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Party platforms are worthless mounds of drivel that have no impact on what U.S. leaders of either party actually do.Here’s what we wrote on the occasion of the GOP’s platform being the hot topic of discussion among our media elites:
Hungry for story lines, any story lines, the press has occasionally tried to gin a little bit of drama out of fights over the party platform, but the honest truth is that no party platform means anything in American politics anymore.
No president refers back to the platform in framing legislation, no congressional leader uses it to set the legislative agenda, no living soul ever reads or quotes it for any purpose whatever. No historian of American party politics goes back to study them, no journalist refers to them more than a week after the convention.
They are dead letters, produced out of a sense of ritual and to the extent they have any purpose whatever, they are idle playgrounds aimed at keeping clueless party zealots busy counting coup and scoring imaginary points.
Writing platforms is a consolation prize that party leaders give people they don’t think are very smart or very important but want to keep happy.
The kerfluffle over the Democrats’ platform’s dropping of “God” and “Jerusalem” and then hastily stuffing them back in only illustrates the point.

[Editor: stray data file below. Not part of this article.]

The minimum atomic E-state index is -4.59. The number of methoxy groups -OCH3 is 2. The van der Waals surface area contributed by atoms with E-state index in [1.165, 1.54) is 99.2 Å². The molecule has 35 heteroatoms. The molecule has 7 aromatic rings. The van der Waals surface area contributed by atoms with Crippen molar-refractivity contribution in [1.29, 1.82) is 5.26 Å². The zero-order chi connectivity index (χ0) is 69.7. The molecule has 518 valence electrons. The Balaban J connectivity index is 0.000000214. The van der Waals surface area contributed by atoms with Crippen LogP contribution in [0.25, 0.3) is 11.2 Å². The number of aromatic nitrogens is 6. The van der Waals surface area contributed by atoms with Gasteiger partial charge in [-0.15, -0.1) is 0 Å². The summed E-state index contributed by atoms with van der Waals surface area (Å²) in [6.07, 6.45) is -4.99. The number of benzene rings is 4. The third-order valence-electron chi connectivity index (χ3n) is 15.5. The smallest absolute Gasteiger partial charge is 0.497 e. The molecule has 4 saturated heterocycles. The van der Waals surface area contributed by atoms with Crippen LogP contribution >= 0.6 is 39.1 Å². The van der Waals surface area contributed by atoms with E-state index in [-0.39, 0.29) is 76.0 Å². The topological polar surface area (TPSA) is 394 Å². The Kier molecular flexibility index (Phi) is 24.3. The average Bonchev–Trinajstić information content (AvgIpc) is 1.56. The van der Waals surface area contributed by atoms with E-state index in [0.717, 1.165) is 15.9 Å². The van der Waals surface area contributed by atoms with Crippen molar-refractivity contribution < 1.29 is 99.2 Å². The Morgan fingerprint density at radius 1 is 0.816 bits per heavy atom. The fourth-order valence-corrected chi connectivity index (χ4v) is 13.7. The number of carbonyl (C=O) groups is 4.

A senior administration official emphasised that the president had intervened to bring the platform in line with his own views. “The president expressed his view in 2008, and it hasn’t changed,” the official said. “The party platform has not changed from 2008. And the position of the United States government hasn’t changed in decades as it relates to Israel’s capital and peace negotiations.”
President Obama’s policies on Israel and the relationship of church and state in the U.S. are what they are, and no sane person can think that if re-elected he would waste a nanosecond wondering if he should change those policies because of language that was or wasn’t in the party platform.
Basically, both parties turn the platforms over to anybody who really wants the thankless, pointless job and then lets them play in the sandbox and do whatever they want as long as they don’t get out of line. The minute the platform drafters go too far, the party adults slap them down. This is all about PR. Nothing else.
But in this, the party platforms are on the same level as the conventions themselves: conventions used to be forums where actual decisions got made and platforms used to represent actual programs that the parties would seriously try to carry out if they succeeded at the polls. Today conventions survive as infomercials when speakers and candidates from both parties can grab some airtime as they carry out a scripted program. And because party organisations are so weak, no pol from either party feels in any way bound to the promises or statements written into the platforms.
It’s all theatre and frankly not very good theatre at that. Conventions are likely to continue to slowly leak importance and relevance from cycle to cycle. In the meantime, serious, thoughtful observers of politics will watch them more for purposes of amusement than for anything else.